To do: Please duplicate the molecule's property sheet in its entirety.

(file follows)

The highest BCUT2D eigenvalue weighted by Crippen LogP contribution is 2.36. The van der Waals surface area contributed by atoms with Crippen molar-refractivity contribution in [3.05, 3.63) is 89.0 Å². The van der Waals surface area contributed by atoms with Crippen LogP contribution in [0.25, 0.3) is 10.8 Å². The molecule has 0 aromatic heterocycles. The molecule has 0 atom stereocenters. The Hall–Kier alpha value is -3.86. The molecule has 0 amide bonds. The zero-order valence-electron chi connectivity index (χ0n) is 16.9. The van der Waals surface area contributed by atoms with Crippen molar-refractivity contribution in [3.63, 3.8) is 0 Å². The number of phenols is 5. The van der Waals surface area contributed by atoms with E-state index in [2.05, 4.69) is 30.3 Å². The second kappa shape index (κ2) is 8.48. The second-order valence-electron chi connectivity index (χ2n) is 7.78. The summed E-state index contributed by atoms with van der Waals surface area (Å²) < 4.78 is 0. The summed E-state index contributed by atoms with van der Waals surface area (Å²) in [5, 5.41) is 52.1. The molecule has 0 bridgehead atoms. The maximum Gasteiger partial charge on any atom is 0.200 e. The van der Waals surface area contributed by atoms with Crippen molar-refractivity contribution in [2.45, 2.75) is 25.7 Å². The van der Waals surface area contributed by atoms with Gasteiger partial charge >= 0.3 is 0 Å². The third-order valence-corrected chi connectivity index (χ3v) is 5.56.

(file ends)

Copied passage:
The highest BCUT2D eigenvalue weighted by Crippen LogP contribution is 2.36. The van der Waals surface area contributed by atoms with Crippen molar-refractivity contribution in [3.05, 3.63) is 89.0 Å². The van der Waals surface area contributed by atoms with Crippen LogP contribution in [0.25, 0.3) is 10.8 Å². The molecule has 0 aromatic heterocycles. The molecule has 0 atom stereocenters. The Hall–Kier alpha value is -3.86. The molecule has 0 amide bonds. The zero-order valence-electron chi connectivity index (χ0n) is 16.9. The van der Waals surface area contributed by atoms with Crippen molar-refractivity contribution in [3.63, 3.8) is 0 Å². The number of phenols is 5. The van der Waals surface area contributed by atoms with E-state index in [2.05, 4.69) is 30.3 Å². The second kappa shape index (κ2) is 8.48. The second-order valence-electron chi connectivity index (χ2n) is 7.78. The summed E-state index contributed by atoms with van der Waals surface area (Å²) < 4.78 is 0. The summed E-state index contributed by atoms with van der Waals surface area (Å²) in [5, 5.41) is 52.1. The molecule has 0 bridgehead atoms. The maximum Gasteiger partial charge on any atom is 0.200 e. The van der Waals surface area contributed by atoms with Crippen molar-refractivity contribution in [2.45, 2.75) is 25.7 Å². The van der Waals surface area contributed by atoms with Gasteiger partial charge >= 0.3 is 0 Å². The third-order valence-corrected chi connectivity index (χ3v) is 5.56.